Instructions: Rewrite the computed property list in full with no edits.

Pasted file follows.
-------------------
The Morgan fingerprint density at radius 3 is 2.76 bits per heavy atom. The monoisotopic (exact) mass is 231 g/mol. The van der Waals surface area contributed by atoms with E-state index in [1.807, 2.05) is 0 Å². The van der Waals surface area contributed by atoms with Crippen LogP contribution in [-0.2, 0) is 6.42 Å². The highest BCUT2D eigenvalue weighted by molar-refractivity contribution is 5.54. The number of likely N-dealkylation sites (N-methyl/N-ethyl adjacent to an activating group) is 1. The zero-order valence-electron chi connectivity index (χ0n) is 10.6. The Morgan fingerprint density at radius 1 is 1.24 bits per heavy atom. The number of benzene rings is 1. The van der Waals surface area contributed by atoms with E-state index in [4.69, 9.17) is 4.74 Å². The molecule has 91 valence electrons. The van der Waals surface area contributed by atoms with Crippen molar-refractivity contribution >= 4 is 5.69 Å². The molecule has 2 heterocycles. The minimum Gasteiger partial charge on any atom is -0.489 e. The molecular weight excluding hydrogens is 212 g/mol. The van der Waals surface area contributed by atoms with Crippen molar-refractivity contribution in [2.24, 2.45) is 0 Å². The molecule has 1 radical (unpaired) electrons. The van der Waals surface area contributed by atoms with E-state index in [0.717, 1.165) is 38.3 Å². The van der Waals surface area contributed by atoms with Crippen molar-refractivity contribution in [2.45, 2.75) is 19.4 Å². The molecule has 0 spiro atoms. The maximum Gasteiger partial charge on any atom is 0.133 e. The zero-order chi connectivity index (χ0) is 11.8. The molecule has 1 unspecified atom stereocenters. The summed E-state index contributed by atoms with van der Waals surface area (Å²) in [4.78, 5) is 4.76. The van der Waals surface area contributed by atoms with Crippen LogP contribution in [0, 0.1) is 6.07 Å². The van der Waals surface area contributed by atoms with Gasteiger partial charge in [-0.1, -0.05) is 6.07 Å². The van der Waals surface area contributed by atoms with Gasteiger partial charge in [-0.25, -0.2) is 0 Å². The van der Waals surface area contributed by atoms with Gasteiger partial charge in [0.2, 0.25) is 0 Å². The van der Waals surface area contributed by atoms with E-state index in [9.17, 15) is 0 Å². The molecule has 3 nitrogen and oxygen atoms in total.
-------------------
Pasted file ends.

The Morgan fingerprint density at radius 3 is 2.76 bits per heavy atom. The monoisotopic (exact) mass is 231 g/mol. The van der Waals surface area contributed by atoms with E-state index in [1.807, 2.05) is 0 Å². The van der Waals surface area contributed by atoms with Crippen LogP contribution in [-0.2, 0) is 6.42 Å². The highest BCUT2D eigenvalue weighted by molar-refractivity contribution is 5.54. The number of likely N-dealkylation sites (N-methyl/N-ethyl adjacent to an activating group) is 1. The zero-order valence-electron chi connectivity index (χ0n) is 10.6. The Morgan fingerprint density at radius 1 is 1.24 bits per heavy atom. The number of benzene rings is 1. The van der Waals surface area contributed by atoms with E-state index in [4.69, 9.17) is 4.74 Å². The molecule has 91 valence electrons. The van der Waals surface area contributed by atoms with Crippen molar-refractivity contribution >= 4 is 5.69 Å². The molecule has 2 heterocycles. The minimum Gasteiger partial charge on any atom is -0.489 e. The molecular weight excluding hydrogens is 212 g/mol. The van der Waals surface area contributed by atoms with Crippen molar-refractivity contribution in [2.24, 2.45) is 0 Å². The molecule has 1 radical (unpaired) electrons. The van der Waals surface area contributed by atoms with E-state index in [0.717, 1.165) is 38.3 Å². The van der Waals surface area contributed by atoms with Crippen molar-refractivity contribution in [2.45, 2.75) is 19.4 Å². The molecule has 0 spiro atoms. The maximum Gasteiger partial charge on any atom is 0.133 e. The zero-order chi connectivity index (χ0) is 11.8. The molecule has 1 unspecified atom stereocenters. The summed E-state index contributed by atoms with van der Waals surface area (Å²) in [4.78, 5) is 4.76. The van der Waals surface area contributed by atoms with Crippen LogP contribution in [0, 0.1) is 6.07 Å². The van der Waals surface area contributed by atoms with Gasteiger partial charge in [-0.1, -0.05) is 6.07 Å². The van der Waals surface area contributed by atoms with Gasteiger partial charge in [-0.25, -0.2) is 0 Å². The van der Waals surface area contributed by atoms with Gasteiger partial charge in [0.2, 0.25) is 0 Å². The van der Waals surface area contributed by atoms with E-state index in [9.17, 15) is 0 Å². The molecule has 3 nitrogen and oxygen atoms in total.